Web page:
i mean, yeah. realistically, most of the policy proposals democrats have going on are less about upon taking office actually implementing the policies and more about pushing them into the public conscious. democrats are unlikely to take the senate in 2020 (and a divided congress isn't going to pass most of them), and so it's probably better to think of a lot of these proposals as a wishlist for the two years after the 2022 elections and the time before that point as the period to have the public discussion on them.

      1 vote
      1. [5]
        thejumpingbulldog Link Parent
        But do you think the Democrats can take the senate by 2022?

        But do you think the Democrats can take the senate by 2022?

        1. [4]
          alyaza Link Parent
          yeah. the map is actually pretty straightforward. they could arguably do so in 2020, if they're lucky enough: carry four of five of colorado, maine, arizona, north carolina, and alabama while...

          yeah. the map is actually pretty straightforward. they could arguably do so in 2020, if they're lucky enough: carry four of five of colorado, maine, arizona, north carolina, and alabama while winning the presidential election which would make a 50-50 split. (stretch alternative/additional seats that might be lobbed in there are iowa, montana, and texas).

          even if they only carry three of five, though, that's still 51-49, which is very makeable given the 2022 map. from there, it's a matter of taking literally two (or 3, if they lose arizona) of wisconsin, pennsylvania, florida, north carolina, iowa, and ohio, all of which are states they've had success in previously.

          1 vote
          1. [3]
            thejumpingbulldog Link Parent
            So if I'm correct, what we're looking at is that they need to win at least 3 states to have a majority in the senate? (The States of Colorado, Maine, Arizona, North Carolina, Alabama, Wisconsin,...

            So if I'm correct, what we're looking at is that they need to win at least 3 states to have a majority in the senate? (The States of Colorado, Maine, Arizona, North Carolina, Alabama, Wisconsin, Pennsylvania, Florida, Iowa, or Ohio)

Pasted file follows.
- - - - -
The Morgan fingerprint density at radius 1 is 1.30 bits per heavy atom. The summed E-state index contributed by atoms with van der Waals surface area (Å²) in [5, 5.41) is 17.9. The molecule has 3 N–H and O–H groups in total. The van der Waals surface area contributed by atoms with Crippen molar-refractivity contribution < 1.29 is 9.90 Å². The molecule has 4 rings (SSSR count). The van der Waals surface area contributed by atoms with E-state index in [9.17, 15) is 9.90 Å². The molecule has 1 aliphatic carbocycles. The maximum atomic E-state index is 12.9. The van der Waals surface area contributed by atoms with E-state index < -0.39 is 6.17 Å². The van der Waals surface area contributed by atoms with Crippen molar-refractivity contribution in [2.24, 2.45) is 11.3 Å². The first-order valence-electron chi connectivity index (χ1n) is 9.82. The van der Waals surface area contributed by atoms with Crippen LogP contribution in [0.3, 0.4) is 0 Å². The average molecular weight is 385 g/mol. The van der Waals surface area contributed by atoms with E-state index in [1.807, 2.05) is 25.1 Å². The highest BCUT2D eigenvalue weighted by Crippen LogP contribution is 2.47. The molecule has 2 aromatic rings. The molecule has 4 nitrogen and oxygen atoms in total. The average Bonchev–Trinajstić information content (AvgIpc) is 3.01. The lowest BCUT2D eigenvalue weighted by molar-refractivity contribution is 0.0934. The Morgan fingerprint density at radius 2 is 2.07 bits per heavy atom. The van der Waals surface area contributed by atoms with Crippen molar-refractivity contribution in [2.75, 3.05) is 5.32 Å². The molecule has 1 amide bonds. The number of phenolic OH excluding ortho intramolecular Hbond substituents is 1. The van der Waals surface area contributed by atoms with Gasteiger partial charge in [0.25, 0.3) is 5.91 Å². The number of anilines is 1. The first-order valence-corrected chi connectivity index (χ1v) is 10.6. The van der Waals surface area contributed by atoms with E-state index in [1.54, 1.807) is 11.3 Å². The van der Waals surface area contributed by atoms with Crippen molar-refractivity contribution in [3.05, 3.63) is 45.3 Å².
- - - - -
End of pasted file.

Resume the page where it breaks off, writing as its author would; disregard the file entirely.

If that's so I'll give you that looks like a pretty optimistic scenario. I'm not sure how that will be affected if a democrat was to take the White House, as generally midterms almost always go to the opposing party and I am expecting the Republicans to put up a serious fight in 2020 and 2022.

            Still, generally so far this race I'm trying to expect the unexpected, as the Republicans have seemingly beat the official expectations in the past two elections (Winning big in 2016, and big but not as big as expected Blue Wave in 2018). Obviously it's a little early to determine what will happen, still I think that this election will be at the least a great yardstick to see how America has changed politically since 2016 (and I think most people can agree A LOT has happened since then). I'm especially interested to see how the changes in culture and demographics affect the election. To see how the ever increasing latin influence in places like Southern Texas tips towards one party or another. Or to even see how the culture that has created MAGA has changed in the past four years (as I admit I do not spend very much time in that part of the internet/society). There is a lot in play with this one, and it's interesting to think of how all these pieces will affect each other in so many different ways.